I cannot say that I know that much about Mali, but my ipod knows its music.
Enter the Islamists.
The pickup halted in Kidal, the far-flung Malian desert town that is home to members of the Grammy award-winning band Tinariwen. Seven AK47-toting militiamen got out and marched to the family home of a local musician. He wasn’t home, but the message delivered to his sister was chilling: “If you speak to him, tell him that if he ever shows his face in this town again, we’ll cut off all the fingers he uses to play his guitar with.”
The gang then removed guitars, amplifiers, speakers, microphones and a drum kit from the house, doused them with petrol, and set them ablaze. In northern Mali, religious war has been declared on music.
The savagery is shocking, as is the peculiarly grotesque vandalism of an ancient cultural heritage. But there is also crushing inhumanity of it, the merciless expression of an arid religious monomania with no room, it seems, for so many of the pleasures of this world. It’s not so much an assertion of the idea that there is no God but Allah, but the insistence that there is nothing but Allah…
Naturally, xenophobia is thrown into the mix:
An official decree banning all western music was issued on 22 August by a heavily bearded Islamist spokesman in the city of Gao. “We don’t want the music of Satan. Qur’anic verses must take its place. Sharia demands it,” the decree says.
No sympathy for the devil then.
The Guardian continues:
The ban comes in the context of a horrifically literal and gratuitous application of Sharia law in all aspects of daily life. Militiamen are cutting off the hands and feet of thieves or stoning adulterers. Smokers, alcohol drinkers and women who are not properly attired are being publicly whipped. As one well-known Touareg musician from Kidal says: “There’s a lack of joy. No one is dancing. There are no parties. Everybody’s under this kind of spell. It’s strange.”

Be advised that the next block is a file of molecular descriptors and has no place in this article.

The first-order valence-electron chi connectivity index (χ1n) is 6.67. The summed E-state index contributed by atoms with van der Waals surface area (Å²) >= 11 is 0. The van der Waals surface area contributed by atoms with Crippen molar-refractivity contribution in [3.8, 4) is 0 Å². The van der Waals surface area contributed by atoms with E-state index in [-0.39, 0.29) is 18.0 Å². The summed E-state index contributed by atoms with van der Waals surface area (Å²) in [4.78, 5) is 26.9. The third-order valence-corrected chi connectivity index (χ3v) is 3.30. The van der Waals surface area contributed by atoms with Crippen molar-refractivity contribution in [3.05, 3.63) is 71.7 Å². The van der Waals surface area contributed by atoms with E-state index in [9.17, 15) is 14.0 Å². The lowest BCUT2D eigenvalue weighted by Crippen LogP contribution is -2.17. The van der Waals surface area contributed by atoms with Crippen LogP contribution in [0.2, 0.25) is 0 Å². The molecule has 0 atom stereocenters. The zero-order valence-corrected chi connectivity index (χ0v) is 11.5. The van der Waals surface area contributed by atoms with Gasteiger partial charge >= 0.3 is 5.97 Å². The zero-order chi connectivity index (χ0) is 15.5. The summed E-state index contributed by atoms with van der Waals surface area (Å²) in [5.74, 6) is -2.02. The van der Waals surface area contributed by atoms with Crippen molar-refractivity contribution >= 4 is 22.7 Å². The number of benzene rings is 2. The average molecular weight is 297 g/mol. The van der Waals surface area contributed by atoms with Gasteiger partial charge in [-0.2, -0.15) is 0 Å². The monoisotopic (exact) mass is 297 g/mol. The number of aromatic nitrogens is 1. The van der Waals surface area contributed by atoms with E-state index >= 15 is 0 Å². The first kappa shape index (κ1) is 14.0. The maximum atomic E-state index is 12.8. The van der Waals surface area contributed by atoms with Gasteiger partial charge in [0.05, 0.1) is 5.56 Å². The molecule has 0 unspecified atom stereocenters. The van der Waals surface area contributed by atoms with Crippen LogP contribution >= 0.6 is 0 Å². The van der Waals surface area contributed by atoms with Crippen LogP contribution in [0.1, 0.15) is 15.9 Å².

Ansar adds: “People think that the problem is new. But the menace of al-Qaida started to have an effect on us in 2007. That’s when al-Qaida people started to appear in the desert. They came to the nomad camps near Essakane [the beautiful dunes to the west of Timbuktu where the Festival in the Desert used to be held] and at first they were pleasant and said, ‘Don’t worry, we’re Muslims like you.’ Then they began to say, ‘We have a common enemy, which is the west.’ That’s when I understood that things were going to get difficult.”
Read the whole—terrible—thing.